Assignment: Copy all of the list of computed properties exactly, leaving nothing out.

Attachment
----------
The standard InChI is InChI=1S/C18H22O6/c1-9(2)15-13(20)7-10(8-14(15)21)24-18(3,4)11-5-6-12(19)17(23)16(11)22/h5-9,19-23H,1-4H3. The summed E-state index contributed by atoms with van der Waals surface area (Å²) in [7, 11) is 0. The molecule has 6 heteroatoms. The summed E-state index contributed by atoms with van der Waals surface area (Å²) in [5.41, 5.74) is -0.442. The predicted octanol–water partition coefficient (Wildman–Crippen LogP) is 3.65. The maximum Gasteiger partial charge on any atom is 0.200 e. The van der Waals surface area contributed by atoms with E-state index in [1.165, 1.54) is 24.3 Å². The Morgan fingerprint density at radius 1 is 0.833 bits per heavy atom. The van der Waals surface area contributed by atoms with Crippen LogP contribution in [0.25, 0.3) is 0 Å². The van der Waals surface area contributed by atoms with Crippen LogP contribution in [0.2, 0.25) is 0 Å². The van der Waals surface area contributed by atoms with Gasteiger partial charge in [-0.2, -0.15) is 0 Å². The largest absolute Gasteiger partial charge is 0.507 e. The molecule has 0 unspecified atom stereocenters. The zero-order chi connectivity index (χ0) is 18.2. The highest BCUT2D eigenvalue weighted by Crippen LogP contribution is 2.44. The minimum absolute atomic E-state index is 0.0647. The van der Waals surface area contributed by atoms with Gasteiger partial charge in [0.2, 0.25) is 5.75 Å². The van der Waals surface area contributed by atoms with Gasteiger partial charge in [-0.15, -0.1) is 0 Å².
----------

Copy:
The standard InChI is InChI=1S/C18H22O6/c1-9(2)15-13(20)7-10(8-14(15)21)24-18(3,4)11-5-6-12(19)17(23)16(11)22/h5-9,19-23H,1-4H3. The summed E-state index contributed by atoms with van der Waals surface area (Å²) in [7, 11) is 0. The molecule has 6 heteroatoms. The summed E-state index contributed by atoms with van der Waals surface area (Å²) in [5.41, 5.74) is -0.442. The predicted octanol–water partition coefficient (Wildman–Crippen LogP) is 3.65. The maximum Gasteiger partial charge on any atom is 0.200 e. The van der Waals surface area contributed by atoms with E-state index in [1.165, 1.54) is 24.3 Å². The Morgan fingerprint density at radius 1 is 0.833 bits per heavy atom. The van der Waals surface area contributed by atoms with Crippen LogP contribution in [0.25, 0.3) is 0 Å². The van der Waals surface area contributed by atoms with Crippen LogP contribution in [0.2, 0.25) is 0 Å². The van der Waals surface area contributed by atoms with Gasteiger partial charge in [-0.2, -0.15) is 0 Å². The largest absolute Gasteiger partial charge is 0.507 e. The molecule has 0 unspecified atom stereocenters. The zero-order chi connectivity index (χ0) is 18.2. The highest BCUT2D eigenvalue weighted by Crippen LogP contribution is 2.44. The minimum absolute atomic E-state index is 0.0647. The van der Waals surface area contributed by atoms with Gasteiger partial charge in [0.2, 0.25) is 5.75 Å². The van der Waals surface area contributed by atoms with Gasteiger partial charge in [-0.15, -0.1) is 0 Å².